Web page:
Sympsoium EL19: Atomically-Thin 2D Materials and Heterostructures—Synthesis, Properties and Applications
Raphaela de Oliveira, UFMG
Mechanical Nanomanipulation of Water Confined in a Naturally Occurring Water-Hybrid 2D System
Written by Mruganka Parasnis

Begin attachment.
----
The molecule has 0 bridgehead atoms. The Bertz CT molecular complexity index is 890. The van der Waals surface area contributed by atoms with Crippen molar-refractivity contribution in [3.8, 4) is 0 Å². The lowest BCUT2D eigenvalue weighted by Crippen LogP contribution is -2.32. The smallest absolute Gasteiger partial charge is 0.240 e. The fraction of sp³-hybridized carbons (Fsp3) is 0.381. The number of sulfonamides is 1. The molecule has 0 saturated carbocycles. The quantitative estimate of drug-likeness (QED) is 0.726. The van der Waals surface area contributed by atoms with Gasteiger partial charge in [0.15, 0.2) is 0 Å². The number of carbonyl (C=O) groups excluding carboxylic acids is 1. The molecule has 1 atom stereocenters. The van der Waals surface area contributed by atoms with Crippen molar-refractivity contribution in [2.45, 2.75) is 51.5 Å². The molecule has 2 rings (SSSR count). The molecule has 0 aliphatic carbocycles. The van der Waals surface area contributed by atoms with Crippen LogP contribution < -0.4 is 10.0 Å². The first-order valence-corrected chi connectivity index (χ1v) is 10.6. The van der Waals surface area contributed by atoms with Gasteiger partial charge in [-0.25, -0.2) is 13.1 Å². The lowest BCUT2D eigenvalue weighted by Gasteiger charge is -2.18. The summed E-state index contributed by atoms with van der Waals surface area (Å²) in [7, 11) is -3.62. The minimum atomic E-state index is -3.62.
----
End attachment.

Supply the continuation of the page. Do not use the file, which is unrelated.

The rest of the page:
Water transport in nanocavities in the Earth’s interior is an important topic which can be quantified to its elastic and viscosity behavior using nanotribology. Artificial nanocapillaries can be quantified to observe water transport and understand Van-Der Waal interactions. Minerals which occur naturally have hydrous cavities in the Earth. Phyllosilicate materials have wide-band insulators, which can be exfoliated to monolayers that can absorb water. Water confines in the layers due to the electrostatic charge. Nanomanipulation was performed on the interlamellar water in clinochlore by AFM in contact mode. FTIR and AFM combined were used to observe chlinochore that formed ice-like structures. Clinochore was functionalized to observe interactions due to changed surface charge. Pressure was increased from 1 µN pressure, 1.5 µN. These structures can be used for real life applications such as microfluidics and in the biomedical industry.